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Old 03-13-2013, 05:35 AM   #21
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Join Date: Aug 2008
Location: Canberra, Australia
Here is a song with both a major and a minor 3rd in it.

And no, Guitar Hero will not help. Even on expert. Really.
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Old 03-13-2013, 10:17 AM   #22
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Join Date: Oct 2009
Location: Finland
Who cares what the scale is called? Look at the chords behind it. It actually depends on the context what it's called and it's just an accidental you are using. You are most likely just playing the chord tones. There's no point in naming a scale when you don't know the context. Different notes have a different function in a different context.

Kind of reminds me of the Fb Mohammed scale lol.
Originally Posted by AlanHB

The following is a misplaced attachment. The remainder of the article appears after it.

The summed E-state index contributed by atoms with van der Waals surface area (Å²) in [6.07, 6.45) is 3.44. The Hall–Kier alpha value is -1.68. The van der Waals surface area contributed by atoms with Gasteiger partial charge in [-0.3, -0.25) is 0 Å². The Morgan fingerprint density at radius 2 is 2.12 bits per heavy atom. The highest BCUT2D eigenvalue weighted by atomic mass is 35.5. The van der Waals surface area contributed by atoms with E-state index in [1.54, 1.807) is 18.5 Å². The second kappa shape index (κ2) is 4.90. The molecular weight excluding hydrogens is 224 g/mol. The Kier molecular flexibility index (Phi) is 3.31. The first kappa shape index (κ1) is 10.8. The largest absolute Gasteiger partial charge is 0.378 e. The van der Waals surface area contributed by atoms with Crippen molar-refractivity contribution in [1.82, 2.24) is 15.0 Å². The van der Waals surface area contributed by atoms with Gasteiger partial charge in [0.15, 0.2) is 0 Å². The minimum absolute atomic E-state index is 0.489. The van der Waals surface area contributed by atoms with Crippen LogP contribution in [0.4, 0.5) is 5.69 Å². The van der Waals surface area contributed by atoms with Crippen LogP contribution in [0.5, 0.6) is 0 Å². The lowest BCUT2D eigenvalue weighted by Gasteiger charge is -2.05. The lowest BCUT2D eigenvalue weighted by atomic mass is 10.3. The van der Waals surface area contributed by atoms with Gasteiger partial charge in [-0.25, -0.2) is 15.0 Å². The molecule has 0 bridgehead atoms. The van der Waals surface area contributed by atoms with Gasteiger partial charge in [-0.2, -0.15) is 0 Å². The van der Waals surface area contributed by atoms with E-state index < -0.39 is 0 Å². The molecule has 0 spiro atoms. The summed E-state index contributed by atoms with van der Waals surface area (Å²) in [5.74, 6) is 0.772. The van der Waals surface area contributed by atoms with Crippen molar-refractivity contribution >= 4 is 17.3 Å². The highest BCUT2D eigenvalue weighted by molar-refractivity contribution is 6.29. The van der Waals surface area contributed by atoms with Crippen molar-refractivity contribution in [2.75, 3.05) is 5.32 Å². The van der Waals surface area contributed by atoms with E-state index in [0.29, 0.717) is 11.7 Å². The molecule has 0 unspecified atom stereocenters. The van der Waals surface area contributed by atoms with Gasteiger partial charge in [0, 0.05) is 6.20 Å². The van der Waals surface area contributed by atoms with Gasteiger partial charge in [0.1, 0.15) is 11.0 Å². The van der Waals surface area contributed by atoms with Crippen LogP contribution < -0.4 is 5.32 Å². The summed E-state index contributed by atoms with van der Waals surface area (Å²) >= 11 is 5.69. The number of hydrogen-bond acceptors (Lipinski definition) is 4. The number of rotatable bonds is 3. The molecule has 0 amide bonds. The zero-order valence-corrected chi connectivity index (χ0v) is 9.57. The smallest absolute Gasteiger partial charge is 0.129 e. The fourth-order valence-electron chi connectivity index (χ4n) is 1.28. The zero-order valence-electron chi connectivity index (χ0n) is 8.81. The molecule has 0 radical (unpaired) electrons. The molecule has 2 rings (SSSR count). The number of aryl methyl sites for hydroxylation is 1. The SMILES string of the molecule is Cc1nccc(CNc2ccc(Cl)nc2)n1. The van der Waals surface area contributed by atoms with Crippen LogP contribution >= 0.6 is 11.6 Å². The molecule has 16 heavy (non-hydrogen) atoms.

Just remember that there are no boring scales, just boring players.


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Old 03-13-2013, 10:25 AM   #23
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A Minor scale With a major third is a Minor scale that uses a Major 3rd as a passing tone.

Minor scales have 3 differences from Major scales (Natural minor that is):

b3, b6, and b7.

By adding a Major third, you have not created a new scale, you are functionally using the major 3rd as a passing tone for color.

I disagree with everyone else and their evaluation of the scale, because they have changed the tonal center. Even Mixolydian b6, by invoking that, you prioritize the Major 3rd and thus the b3 becomes the passing tone. If you say the notes are the same as in a Mixolydian b6, I'd agree, but the context has changed.

Well then, we are no longer minor, are we?

This is like me saying that C D E F G A B C is F Lydian. It's not.


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